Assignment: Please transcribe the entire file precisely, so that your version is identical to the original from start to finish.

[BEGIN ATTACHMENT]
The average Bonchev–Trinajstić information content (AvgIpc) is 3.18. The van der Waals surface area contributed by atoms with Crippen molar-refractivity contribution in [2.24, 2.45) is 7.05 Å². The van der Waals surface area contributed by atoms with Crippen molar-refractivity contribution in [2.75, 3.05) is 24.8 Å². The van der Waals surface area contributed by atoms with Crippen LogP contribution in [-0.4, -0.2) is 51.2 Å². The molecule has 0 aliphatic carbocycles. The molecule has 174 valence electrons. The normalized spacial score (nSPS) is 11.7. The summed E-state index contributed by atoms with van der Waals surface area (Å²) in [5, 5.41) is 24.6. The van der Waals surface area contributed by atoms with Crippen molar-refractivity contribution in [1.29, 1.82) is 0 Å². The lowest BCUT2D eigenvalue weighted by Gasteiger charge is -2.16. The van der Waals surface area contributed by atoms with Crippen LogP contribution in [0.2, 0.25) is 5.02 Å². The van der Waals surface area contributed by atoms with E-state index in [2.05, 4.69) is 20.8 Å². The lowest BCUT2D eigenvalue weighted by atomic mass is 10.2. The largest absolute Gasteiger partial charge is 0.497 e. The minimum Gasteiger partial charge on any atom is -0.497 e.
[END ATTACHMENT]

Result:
The average Bonchev–Trinajstić information content (AvgIpc) is 3.18. The van der Waals surface area contributed by atoms with Crippen molar-refractivity contribution in [2.24, 2.45) is 7.05 Å². The van der Waals surface area contributed by atoms with Crippen molar-refractivity contribution in [2.75, 3.05) is 24.8 Å². The van der Waals surface area contributed by atoms with Crippen LogP contribution in [-0.4, -0.2) is 51.2 Å². The molecule has 0 aliphatic carbocycles. The molecule has 174 valence electrons. The normalized spacial score (nSPS) is 11.7. The summed E-state index contributed by atoms with van der Waals surface area (Å²) in [5, 5.41) is 24.6. The van der Waals surface area contributed by atoms with Crippen molar-refractivity contribution in [1.29, 1.82) is 0 Å². The lowest BCUT2D eigenvalue weighted by Gasteiger charge is -2.16. The van der Waals surface area contributed by atoms with Crippen LogP contribution in [0.2, 0.25) is 5.02 Å². The van der Waals surface area contributed by atoms with E-state index in [2.05, 4.69) is 20.8 Å². The lowest BCUT2D eigenvalue weighted by atomic mass is 10.2. The largest absolute Gasteiger partial charge is 0.497 e. The minimum Gasteiger partial charge on any atom is -0.497 e.